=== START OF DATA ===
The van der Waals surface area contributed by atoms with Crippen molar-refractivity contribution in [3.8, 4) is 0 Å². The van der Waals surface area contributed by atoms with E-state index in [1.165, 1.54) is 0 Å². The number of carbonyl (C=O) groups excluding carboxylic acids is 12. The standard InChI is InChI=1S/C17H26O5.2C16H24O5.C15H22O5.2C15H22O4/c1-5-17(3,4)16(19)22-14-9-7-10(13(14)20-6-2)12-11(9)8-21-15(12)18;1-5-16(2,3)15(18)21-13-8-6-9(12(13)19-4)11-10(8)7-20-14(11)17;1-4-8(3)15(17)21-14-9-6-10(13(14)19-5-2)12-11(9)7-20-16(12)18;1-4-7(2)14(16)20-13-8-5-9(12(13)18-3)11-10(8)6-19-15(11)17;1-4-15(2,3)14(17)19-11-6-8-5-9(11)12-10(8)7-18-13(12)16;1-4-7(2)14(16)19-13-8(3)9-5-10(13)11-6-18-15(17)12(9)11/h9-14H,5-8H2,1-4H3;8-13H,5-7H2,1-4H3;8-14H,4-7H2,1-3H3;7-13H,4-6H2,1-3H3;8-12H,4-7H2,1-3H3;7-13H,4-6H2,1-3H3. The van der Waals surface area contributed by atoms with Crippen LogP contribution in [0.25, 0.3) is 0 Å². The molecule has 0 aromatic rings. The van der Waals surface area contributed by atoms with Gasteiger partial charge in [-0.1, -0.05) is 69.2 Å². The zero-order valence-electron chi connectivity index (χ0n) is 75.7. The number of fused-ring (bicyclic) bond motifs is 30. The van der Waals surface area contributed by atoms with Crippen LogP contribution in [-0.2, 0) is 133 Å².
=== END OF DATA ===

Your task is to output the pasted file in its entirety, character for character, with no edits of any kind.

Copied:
The van der Waals surface area contributed by atoms with Crippen molar-refractivity contribution in [3.8, 4) is 0 Å². The van der Waals surface area contributed by atoms with E-state index in [1.165, 1.54) is 0 Å². The number of carbonyl (C=O) groups excluding carboxylic acids is 12. The standard InChI is InChI=1S/C17H26O5.2C16H24O5.C15H22O5.2C15H22O4/c1-5-17(3,4)16(19)22-14-9-7-10(13(14)20-6-2)12-11(9)8-21-15(12)18;1-5-16(2,3)15(18)21-13-8-6-9(12(13)19-4)11-10(8)7-20-14(11)17;1-4-8(3)15(17)21-14-9-6-10(13(14)19-5-2)12-11(9)7-20-16(12)18;1-4-7(2)14(16)20-13-8-5-9(12(13)18-3)11-10(8)6-19-15(11)17;1-4-15(2,3)14(17)19-11-6-8-5-9(11)12-10(8)7-18-13(12)16;1-4-7(2)14(16)19-13-8(3)9-5-10(13)11-6-18-15(17)12(9)11/h9-14H,5-8H2,1-4H3;8-13H,5-7H2,1-4H3;8-14H,4-7H2,1-3H3;7-13H,4-6H2,1-3H3;8-12H,4-7H2,1-3H3;7-13H,4-6H2,1-3H3. The van der Waals surface area contributed by atoms with Crippen LogP contribution in [0.25, 0.3) is 0 Å². The molecule has 0 aromatic rings. The van der Waals surface area contributed by atoms with Gasteiger partial charge in [-0.1, -0.05) is 69.2 Å². The zero-order valence-electron chi connectivity index (χ0n) is 75.7. The number of fused-ring (bicyclic) bond motifs is 30. The van der Waals surface area contributed by atoms with Crippen LogP contribution in [-0.2, 0) is 133 Å².